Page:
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Coming off the line: what's new at Indiana's assembly lines in Mishawaka, Fort Wayne and Lafayette?

"Welcome to Bob's All-American Truckland. What are we looking to drive home today? A truck, you say? Something with power? Well, have I got the machine for you. Just added it to our lineup. The ultimate off-road vehicle, fresh from the Saudi sand. Might I interest you in purchasing a Hummer?"

Such a scenario is no longer fantasy. Starting this month, South Bend-based AM General puts its all-terrain dream machine on sale at 30 civilian dealerships nationwide. It's the Hummer, also known as the Humvee, short for High Mobility Multipurpose Wheeled Vehicle.

Although AM General speeded up its consumer marketing plan in reaction to demand created by the Persian Gulf war, AM General planned to sell civilian Hummers long before the first tire hit the sand in Saudi Arabia, says corporate communications director Craig MacNab.

"The popular story is that because of the war we're producing it for the civilian market," MacNab says. "That's an oversimplification. We've been intending to bring the Hummer to the civilian market for a long time. What did change because of the war was that it multiplied the demand by a factor of 300. My phone started ringing and it hasn't stopped."

With 30 dealers already signed on and 20 left to bring aboard before 1993, MacNab says AM General has had no problem finding dealers willing to provide lot space for the Hummer.

"It's very American," MacNab says. "It was designed here, manufactured here by United Autoworkers, and it's recognized as the finest of its kind on the face of the earth. People just love that."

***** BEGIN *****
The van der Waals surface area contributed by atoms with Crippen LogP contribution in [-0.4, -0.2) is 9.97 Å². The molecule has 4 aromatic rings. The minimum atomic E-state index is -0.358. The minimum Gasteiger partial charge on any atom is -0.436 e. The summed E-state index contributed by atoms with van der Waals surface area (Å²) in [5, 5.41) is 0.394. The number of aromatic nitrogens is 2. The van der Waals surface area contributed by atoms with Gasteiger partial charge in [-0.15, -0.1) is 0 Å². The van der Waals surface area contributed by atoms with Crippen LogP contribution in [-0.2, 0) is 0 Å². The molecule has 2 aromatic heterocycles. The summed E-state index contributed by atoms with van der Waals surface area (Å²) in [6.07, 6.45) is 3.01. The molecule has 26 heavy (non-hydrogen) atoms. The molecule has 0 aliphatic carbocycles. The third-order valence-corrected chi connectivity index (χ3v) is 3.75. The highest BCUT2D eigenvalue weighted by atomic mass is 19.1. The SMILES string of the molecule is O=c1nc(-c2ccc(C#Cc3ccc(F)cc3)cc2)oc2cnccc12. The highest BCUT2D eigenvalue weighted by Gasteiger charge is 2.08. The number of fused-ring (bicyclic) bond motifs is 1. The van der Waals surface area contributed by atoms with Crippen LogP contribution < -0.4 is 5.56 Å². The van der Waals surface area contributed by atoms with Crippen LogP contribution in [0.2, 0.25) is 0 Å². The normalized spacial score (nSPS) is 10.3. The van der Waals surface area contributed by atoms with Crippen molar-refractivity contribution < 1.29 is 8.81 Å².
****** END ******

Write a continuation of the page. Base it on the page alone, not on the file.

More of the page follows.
MacNab says instead of offering a contract for Hummer sales to one car company, AM General is picking its dealers one by one to ensure proper representation. The company plans to set up one dealership in every major market, with more in some larger cities. That means at least one lucky Indianapolis car dealer will enjoy the fruits of Hummer mania among Hoosiers.

Prospective dealers must fill out an extensive application before "signing on." AM General president Jim Armour is looking for three qualities in a Hummer dealer. First, the business must be large enough to handle large vehicle sales to industry. In addition, the dealer must have a reputation for customer service. Last and most important, the dealer must demonstrate the right "passion" for the Hummer.

"We at AM General feel very close to our product," MacNab says. "It's not just another off-road truck. In traveling across the country to car shows we've encountered people who really get weird about this vehicle. We want a dealer with that kind of passion who will pass it on to the customer."

Once the dealerships open, AM General will no longer sell Hummers directly. This year, as an introductory promotion, the company offered limited-edition Hummers to consumers. Four models were available: a two-door or four-door hardtop, a four-door canvas top and a four-door hard-cover truck. Prices ranged from $40,800 for a bare-bones, soft-cover Hummer to $54,700 for a four-door hard-covered vehicle with all the extras. MacNab says the 1993 models will cost more.

"People have to understand, before we were trying to entice the Army into taking a chance on us," MacNab says. "Now we'll be responding to market demand."

In 1993 a fifth model will be added: a two-door hardtop without a tailgate, allowing conversion to an ambulance or industrial-service vehicle.

MacNab says he expects the Hummer to sell best to government agencies, such as park, forestry and recreation departments, and to other large fleet and industry users. Individuals likely to snatch up Hummers include farmers, ranchers and other off-road enthusiasts.

"We've found lots of niches where the Hummer appeals," MacNab says. "Forest firefighters, law enforcement, land owners, mining, hunters, the list goes on. I just know someone's going to want to hook on a snow shovel. I've even heard that some veterinarians will like it because they can visit injured animals out in the field."